Hello lmc and thanks for the information.
The Notice of Default or NOD is the first step in the foreclosure process--we call this the "preforeclosure" property. Here in California from date of recordation of the NOD to the date of sale can be roughly four to five months. The last step is the Notice of Sale, which usually is provided to the homeowner just 30 days prior to sale. Anytime during the "default period", the homeowner may ask for additional time to work things out, request a loan modification, request approval for a short sale, or allow the home to be sold. In some cases, as I mentioned previously, the homeowner just "gives up" the home by transferring to the bank a deed-in-lieu, which, basically, returns ownership of the home to the bank by the owner without having to go through a public transfer of ownership. As a result of the many ways in which a Trustee's Sale may be stalled, there are only a small percentage of homes that will be actually sold on the courthouse steps on the scheduled date of sale. Here in Santa Clara only about 10 percent of the homes scheduled for sale make it to auction, and the amount in Tracy may be slightly higher--say 25-30 percent, but the vast majority of the remaining homes for sale will end up being cancelled or postponed on the very day of the sale.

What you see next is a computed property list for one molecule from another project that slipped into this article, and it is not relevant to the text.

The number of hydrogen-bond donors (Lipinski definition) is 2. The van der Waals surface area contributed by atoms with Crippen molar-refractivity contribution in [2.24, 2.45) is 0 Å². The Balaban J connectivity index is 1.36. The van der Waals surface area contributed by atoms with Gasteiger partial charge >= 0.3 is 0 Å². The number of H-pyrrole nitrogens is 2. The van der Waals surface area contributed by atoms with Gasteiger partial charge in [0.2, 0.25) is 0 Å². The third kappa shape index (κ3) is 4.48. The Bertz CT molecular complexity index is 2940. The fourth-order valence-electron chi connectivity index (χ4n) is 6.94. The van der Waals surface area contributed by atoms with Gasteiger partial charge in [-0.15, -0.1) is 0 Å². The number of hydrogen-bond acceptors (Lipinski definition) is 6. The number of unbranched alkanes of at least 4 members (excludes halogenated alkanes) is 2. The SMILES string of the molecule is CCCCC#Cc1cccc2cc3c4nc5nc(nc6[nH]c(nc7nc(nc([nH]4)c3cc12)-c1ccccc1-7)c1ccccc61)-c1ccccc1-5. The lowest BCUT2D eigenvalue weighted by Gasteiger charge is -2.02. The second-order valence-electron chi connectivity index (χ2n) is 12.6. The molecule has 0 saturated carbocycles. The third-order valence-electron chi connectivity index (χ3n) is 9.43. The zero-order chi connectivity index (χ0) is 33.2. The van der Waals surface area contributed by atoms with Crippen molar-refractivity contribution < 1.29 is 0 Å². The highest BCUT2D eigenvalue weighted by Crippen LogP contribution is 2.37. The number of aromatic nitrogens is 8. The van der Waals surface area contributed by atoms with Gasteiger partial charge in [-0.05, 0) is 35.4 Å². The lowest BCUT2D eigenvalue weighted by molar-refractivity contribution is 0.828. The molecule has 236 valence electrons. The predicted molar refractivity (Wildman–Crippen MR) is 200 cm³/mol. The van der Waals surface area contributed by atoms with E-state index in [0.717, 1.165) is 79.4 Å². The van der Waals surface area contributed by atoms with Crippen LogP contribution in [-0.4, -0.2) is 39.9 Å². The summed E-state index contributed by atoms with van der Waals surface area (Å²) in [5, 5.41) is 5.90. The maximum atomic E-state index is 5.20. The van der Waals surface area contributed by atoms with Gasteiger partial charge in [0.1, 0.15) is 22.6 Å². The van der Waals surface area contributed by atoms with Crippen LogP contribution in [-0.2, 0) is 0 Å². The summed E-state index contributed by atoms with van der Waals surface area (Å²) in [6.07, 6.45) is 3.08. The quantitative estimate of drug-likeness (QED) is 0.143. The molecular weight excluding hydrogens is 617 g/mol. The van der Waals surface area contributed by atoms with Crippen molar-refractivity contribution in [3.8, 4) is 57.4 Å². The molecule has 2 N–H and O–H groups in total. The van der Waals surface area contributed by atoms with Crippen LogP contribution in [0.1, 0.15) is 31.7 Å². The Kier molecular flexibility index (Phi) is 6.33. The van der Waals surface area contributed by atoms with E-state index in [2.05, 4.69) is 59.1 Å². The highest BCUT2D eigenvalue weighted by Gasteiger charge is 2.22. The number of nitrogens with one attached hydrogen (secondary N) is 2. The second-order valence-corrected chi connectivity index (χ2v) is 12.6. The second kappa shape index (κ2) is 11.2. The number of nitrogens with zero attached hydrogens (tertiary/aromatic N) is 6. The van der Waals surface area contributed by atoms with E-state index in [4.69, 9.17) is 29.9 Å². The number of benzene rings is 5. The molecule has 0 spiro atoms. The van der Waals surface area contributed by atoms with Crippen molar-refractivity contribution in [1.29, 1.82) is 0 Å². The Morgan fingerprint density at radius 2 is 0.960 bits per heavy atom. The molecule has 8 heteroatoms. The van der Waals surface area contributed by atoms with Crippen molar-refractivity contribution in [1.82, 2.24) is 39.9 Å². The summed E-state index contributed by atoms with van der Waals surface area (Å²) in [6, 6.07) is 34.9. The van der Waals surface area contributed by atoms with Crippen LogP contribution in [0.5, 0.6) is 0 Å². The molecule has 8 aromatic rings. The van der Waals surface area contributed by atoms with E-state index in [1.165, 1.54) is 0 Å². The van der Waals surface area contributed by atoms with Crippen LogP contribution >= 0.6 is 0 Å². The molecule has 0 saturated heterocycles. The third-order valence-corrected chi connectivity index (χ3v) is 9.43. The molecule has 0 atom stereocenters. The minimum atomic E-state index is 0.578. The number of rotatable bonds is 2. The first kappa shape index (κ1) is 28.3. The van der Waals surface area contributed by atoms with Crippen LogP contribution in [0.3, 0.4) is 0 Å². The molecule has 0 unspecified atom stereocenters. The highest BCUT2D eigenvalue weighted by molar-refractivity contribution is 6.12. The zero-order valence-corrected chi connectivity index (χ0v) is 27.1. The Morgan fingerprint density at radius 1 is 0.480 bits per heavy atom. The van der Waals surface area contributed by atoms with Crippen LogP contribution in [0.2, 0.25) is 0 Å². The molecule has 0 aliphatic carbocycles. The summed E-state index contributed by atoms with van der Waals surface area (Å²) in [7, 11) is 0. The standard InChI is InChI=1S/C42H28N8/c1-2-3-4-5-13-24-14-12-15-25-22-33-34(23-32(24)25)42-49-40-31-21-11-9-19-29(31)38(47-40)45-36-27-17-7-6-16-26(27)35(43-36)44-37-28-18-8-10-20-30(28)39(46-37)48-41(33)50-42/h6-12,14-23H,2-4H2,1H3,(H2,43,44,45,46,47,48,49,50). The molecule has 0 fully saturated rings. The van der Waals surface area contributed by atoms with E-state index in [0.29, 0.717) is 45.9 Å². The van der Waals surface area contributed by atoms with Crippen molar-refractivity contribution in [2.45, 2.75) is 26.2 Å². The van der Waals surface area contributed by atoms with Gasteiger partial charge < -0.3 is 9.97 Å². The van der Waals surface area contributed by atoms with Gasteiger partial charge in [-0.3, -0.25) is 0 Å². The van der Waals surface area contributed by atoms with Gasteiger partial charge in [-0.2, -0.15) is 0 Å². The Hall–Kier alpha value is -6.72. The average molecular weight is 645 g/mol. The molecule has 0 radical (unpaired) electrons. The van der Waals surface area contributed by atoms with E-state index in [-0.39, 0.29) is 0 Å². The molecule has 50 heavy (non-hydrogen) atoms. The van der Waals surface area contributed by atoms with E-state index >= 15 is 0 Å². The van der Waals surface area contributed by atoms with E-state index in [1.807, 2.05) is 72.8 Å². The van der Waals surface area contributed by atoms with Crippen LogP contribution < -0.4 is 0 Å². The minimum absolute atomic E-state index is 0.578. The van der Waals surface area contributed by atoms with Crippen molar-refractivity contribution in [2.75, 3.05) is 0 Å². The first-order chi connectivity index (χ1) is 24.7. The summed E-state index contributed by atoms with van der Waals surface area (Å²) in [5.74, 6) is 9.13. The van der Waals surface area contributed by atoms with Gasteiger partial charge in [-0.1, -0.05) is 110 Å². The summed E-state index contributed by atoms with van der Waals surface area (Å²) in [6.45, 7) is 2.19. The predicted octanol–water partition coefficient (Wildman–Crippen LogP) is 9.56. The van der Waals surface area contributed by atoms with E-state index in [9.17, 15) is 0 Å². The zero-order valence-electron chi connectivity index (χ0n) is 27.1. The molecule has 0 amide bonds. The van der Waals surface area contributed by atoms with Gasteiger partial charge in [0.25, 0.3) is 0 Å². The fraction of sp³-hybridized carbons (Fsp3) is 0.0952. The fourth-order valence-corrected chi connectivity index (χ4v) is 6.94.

I would not recommend to anyone that they purchase a home in a Trustee's Sale at this time since most of the homes have sales prices that are less than the outstanding amount of mortgage owed--a situation we call "being underwater" or "upside down". At a Trustee's Sale, often there are no bidders on the home except the bank because the "minimum bid" would be equivalent to the outstanding mortgage plus expenses on the home.
Even after the home is sold back to the bank, the bank will often take as long as 90 days for the home to reappear on the MLS, if it shows up there at all. Because there is no requirement that a home ever be advertised on the local MLS, REO properties may also show up exclusively on the websites of asset managers or foreclosure disposition agents or for larger brokerages, such as Coldwell Banker, might be listed only on CB's exclusive listing websites. Part of the delay in bringing a home to market is based on practical issues--clearing title issues, removing items left by the previous owners, cleaning and preparing the property for market. Part of the delay is also purposeful in timing the home's appearance in a way that does not produce a huge glut of homes at one time, as well as bringing the home for sale at optimal periods in the year. Either way, don't expect most of the homes that foreclose in any month to appear for sale for about 30-90 days.
I hope this answers your question. Good luck and happy house hunting!
Grace Morioka, SRES, e-Pro
Area Pro Realty
San Jose, CA